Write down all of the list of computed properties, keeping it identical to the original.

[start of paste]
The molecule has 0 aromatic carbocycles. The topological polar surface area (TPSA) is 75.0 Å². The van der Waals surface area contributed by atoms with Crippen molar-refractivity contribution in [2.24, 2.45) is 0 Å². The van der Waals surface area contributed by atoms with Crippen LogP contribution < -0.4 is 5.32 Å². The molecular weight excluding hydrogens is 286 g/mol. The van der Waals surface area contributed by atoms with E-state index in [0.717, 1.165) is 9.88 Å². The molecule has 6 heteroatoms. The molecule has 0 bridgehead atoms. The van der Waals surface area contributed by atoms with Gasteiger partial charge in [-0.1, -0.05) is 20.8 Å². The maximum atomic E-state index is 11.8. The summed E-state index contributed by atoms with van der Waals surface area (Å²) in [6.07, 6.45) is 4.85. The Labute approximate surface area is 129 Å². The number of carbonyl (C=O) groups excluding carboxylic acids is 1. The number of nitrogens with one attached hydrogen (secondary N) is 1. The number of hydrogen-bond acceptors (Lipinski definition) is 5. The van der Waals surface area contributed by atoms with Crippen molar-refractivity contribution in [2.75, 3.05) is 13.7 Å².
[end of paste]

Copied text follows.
The molecule has 0 aromatic carbocycles. The topological polar surface area (TPSA) is 75.0 Å². The van der Waals surface area contributed by atoms with Crippen molar-refractivity contribution in [2.24, 2.45) is 0 Å². The van der Waals surface area contributed by atoms with Crippen LogP contribution < -0.4 is 5.32 Å². The molecular weight excluding hydrogens is 286 g/mol. The van der Waals surface area contributed by atoms with E-state index in [0.717, 1.165) is 9.88 Å². The molecule has 6 heteroatoms. The molecule has 0 bridgehead atoms. The van der Waals surface area contributed by atoms with Gasteiger partial charge in [-0.1, -0.05) is 20.8 Å². The maximum atomic E-state index is 11.8. The summed E-state index contributed by atoms with van der Waals surface area (Å²) in [6.07, 6.45) is 4.85. The Labute approximate surface area is 129 Å². The number of carbonyl (C=O) groups excluding carboxylic acids is 1. The number of nitrogens with one attached hydrogen (secondary N) is 1. The number of hydrogen-bond acceptors (Lipinski definition) is 5. The van der Waals surface area contributed by atoms with Crippen molar-refractivity contribution in [2.75, 3.05) is 13.7 Å².